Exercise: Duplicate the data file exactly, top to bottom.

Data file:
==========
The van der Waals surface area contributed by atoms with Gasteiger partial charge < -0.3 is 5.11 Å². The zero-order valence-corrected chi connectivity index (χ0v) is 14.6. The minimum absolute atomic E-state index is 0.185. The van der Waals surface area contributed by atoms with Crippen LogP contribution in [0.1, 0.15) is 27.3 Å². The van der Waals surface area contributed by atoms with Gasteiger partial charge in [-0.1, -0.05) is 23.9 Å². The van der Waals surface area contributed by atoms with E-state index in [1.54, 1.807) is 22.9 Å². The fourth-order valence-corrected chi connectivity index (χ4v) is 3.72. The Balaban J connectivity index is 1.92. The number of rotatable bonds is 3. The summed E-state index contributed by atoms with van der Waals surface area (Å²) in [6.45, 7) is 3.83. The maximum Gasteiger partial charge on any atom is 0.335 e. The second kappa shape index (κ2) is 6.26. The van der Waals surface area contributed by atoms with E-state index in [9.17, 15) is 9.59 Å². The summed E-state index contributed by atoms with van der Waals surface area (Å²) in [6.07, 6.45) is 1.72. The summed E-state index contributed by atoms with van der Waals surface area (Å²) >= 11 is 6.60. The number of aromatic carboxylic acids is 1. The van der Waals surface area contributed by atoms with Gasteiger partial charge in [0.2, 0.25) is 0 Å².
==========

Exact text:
The van der Waals surface area contributed by atoms with Gasteiger partial charge < -0.3 is 5.11 Å². The zero-order valence-corrected chi connectivity index (χ0v) is 14.6. The minimum absolute atomic E-state index is 0.185. The van der Waals surface area contributed by atoms with Crippen LogP contribution in [0.1, 0.15) is 27.3 Å². The van der Waals surface area contributed by atoms with Gasteiger partial charge in [-0.1, -0.05) is 23.9 Å². The van der Waals surface area contributed by atoms with E-state index in [1.54, 1.807) is 22.9 Å². The fourth-order valence-corrected chi connectivity index (χ4v) is 3.72. The Balaban J connectivity index is 1.92. The number of rotatable bonds is 3. The summed E-state index contributed by atoms with van der Waals surface area (Å²) in [6.45, 7) is 3.83. The maximum Gasteiger partial charge on any atom is 0.335 e. The second kappa shape index (κ2) is 6.26. The van der Waals surface area contributed by atoms with E-state index in [9.17, 15) is 9.59 Å². The summed E-state index contributed by atoms with van der Waals surface area (Å²) in [6.07, 6.45) is 1.72. The summed E-state index contributed by atoms with van der Waals surface area (Å²) >= 11 is 6.60. The number of aromatic carboxylic acids is 1. The van der Waals surface area contributed by atoms with Gasteiger partial charge in [0.2, 0.25) is 0 Å².